How to un­der­stand a text

New Straits Times - - Higher Ed - LEELA CHAKRABARTY ed­u­ca­ Try to in­fer the cor­rect word to com­plete the sen­tences in ques­tions 1-5 based on the pas­sage. A. per­spec­tive B. con­se­quence C. pre-req­ui­site D. symp­tom A. un­nec­es­sary B. im­per­a­tive C. rec­om­mended D. pos­si­ble Read


ONE of the read­ing skills is mak­ing in­fer­ences. Good read­ers make in­fer­ences, or con­clu­sions, as they read. It’s an im­por­tant skill for un­der­stand­ing text. When you in­fer, you go beyond the sur­face de­tails to see other mean­ings that the de­tails sug­gest or im­ply. When the mean­ings of words are not stated clearly in the con­text of the text, they may be im­plied — that is, sug­gested or hinted at. When mean­ings are im­plied, you may in­fer them.

The gen­eral sense of the sen­tence can also help you fig­ure out the mean­ing of an un­known word. In this case, you can rely on your own prior knowl­edge and ex­pe­ri­ence. Some­times, au­thors in­clude in­for­ma­tion in an­other sen­tence in the para­graph that as­sists you to de­ter­mine the mean­ing of an un­fa­mil­iar word. You need to do am­ple prac­tice in or­der to master th­ese skills. It is prob­a­bly one of the most fre­quently asked ques­tions. Does pain cause poor sleep­ing pat­terns or is it the other way around? Ac­cord­ing to Robert Oex­man, it works both ways. “Peo­ple who suf­fer from pain won’t have a good night’s sleep be­cause they keep toss­ing and turn­ing. How­ever, healthy peo­ple who are de­prived of a good sleep will suf­fer from pain such as joint pain.”

Oex­man, who is the di­rec­tor of United States-based Sleep To Live In­sti­tute, says mil­lions of peo­ple who suf­fer from poor sleep­ing pat­terns will re­sort to med­i­ca­tion. Un­for­tu­nately, many end up de­pen­dent on the drugs, which can, at times, lead to death. Sci­ence has proven that deep, restora­tive sleep can help awaken one’s full po­ten­tial. Suf­fi­cient qual­ity sleep is es­sen­tial. Con­cen­tra­tion im­proves, mem­ory gets bet­ter, and at a cel­lu­lar level, your body re­pairs dam­age caused by stress through­out the day.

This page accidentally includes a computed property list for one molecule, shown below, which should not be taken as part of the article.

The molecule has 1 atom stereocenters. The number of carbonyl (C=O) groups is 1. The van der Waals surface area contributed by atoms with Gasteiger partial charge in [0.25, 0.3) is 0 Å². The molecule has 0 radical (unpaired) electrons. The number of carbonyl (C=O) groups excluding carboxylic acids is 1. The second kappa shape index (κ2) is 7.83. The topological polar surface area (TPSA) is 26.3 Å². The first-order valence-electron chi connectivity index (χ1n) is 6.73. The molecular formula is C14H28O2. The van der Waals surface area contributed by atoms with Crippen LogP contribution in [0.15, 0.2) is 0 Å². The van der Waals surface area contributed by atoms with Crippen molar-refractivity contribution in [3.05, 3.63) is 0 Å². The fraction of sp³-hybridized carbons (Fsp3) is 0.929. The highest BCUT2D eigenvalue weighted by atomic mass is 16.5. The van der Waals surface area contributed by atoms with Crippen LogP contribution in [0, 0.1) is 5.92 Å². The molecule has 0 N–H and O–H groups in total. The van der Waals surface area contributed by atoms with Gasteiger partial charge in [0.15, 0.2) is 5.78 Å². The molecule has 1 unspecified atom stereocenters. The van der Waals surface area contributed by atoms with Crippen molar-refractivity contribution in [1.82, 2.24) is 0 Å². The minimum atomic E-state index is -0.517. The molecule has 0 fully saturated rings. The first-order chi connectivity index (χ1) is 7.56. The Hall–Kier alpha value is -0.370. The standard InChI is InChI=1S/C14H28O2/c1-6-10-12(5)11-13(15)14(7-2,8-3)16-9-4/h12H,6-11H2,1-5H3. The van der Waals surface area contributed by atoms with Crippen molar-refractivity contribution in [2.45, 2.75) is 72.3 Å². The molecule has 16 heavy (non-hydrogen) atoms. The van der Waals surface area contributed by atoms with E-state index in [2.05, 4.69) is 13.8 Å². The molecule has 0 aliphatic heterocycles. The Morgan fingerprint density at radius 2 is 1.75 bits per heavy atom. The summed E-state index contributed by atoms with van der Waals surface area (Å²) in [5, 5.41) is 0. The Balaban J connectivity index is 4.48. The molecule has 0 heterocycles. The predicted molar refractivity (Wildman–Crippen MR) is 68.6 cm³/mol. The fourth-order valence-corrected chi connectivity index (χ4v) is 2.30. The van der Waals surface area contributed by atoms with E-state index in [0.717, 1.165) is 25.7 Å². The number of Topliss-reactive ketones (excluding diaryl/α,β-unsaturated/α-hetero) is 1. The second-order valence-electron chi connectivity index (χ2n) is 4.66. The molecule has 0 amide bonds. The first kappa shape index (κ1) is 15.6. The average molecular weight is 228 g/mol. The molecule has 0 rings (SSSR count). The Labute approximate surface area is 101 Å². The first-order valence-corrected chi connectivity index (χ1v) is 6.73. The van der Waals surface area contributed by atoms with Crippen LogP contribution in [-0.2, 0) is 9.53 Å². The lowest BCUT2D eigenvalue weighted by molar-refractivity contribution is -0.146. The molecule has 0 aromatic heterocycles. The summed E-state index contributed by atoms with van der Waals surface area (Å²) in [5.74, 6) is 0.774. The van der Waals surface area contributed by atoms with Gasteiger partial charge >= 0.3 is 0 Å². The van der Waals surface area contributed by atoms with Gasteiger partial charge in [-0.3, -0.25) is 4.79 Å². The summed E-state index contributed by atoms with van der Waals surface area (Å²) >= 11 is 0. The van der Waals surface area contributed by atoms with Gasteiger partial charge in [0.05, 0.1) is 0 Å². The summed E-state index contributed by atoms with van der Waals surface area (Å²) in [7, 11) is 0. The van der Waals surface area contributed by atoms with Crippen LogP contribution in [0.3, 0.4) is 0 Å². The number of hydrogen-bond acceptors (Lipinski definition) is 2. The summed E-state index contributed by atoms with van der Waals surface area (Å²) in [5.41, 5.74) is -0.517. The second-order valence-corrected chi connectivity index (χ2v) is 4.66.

In other words, your body recharges and re­ju­ve­nates. Un­for­tu­nately, many peo­ple suf­fer from poor sleep­ing pat­terns due to var­i­ous rea­sons such as pain and sleep­ing on hard and lumpy mat­tresses. Con­trary to pop­u­lar think­ing, nap­ping dur­ing the day for a long pe­riod of time is also un­healthy as you need to con­sol­i­date your sleep at night.

Although med­i­ca­tion will help you sleep, it is only for the short-term. In the long term, you need cog­ni­tive be­havioural ther­apy that looks at the var­i­ous rea­sons why you can­not sleep. It can be the mat­tress, tem­per­a­ture, noise or light in your bed­room or even a snor­ing part­ner. If some­one has lower back pain, then maybe they need to get a soft mat­tress. For rup­tured discs, they may need surgery.

1. A neg­a­tive _______________ of us­ing med­i­ca­tion to over­come poor sleep­ing pat­terns is that pa­tients will show a pat­tern of de­pen­dence on such drugs. 2. Sci­ence has proven that deep, _______________ sleep can help awaken one’s full po­ten­tial.


Pas­sage 3. The writer points out that it is _________ to have suf­fi­cient sleep to en­sure im­proved con­cen­tra­tion, bet­ter mem­ory and body dam­age re­pair.

A. re­cu­per­a­tive B. long C. dis­turbed D. reg­u­lar A. ex­ter­nal

B. in­ter­nal

C. both ex­ter­nal and in­ter­nal D. be­havioural

4. In para­graph four, fac­tors that can cause

poor sleep are _____________.

The line stretched for­ever. Peo­ple put their bags on the floor and inched them for­ward. My mother and I re­moved our shoes. There was an an­nounce­ment about a gate change and a de­lay on an ar­rival from Hong Kong.

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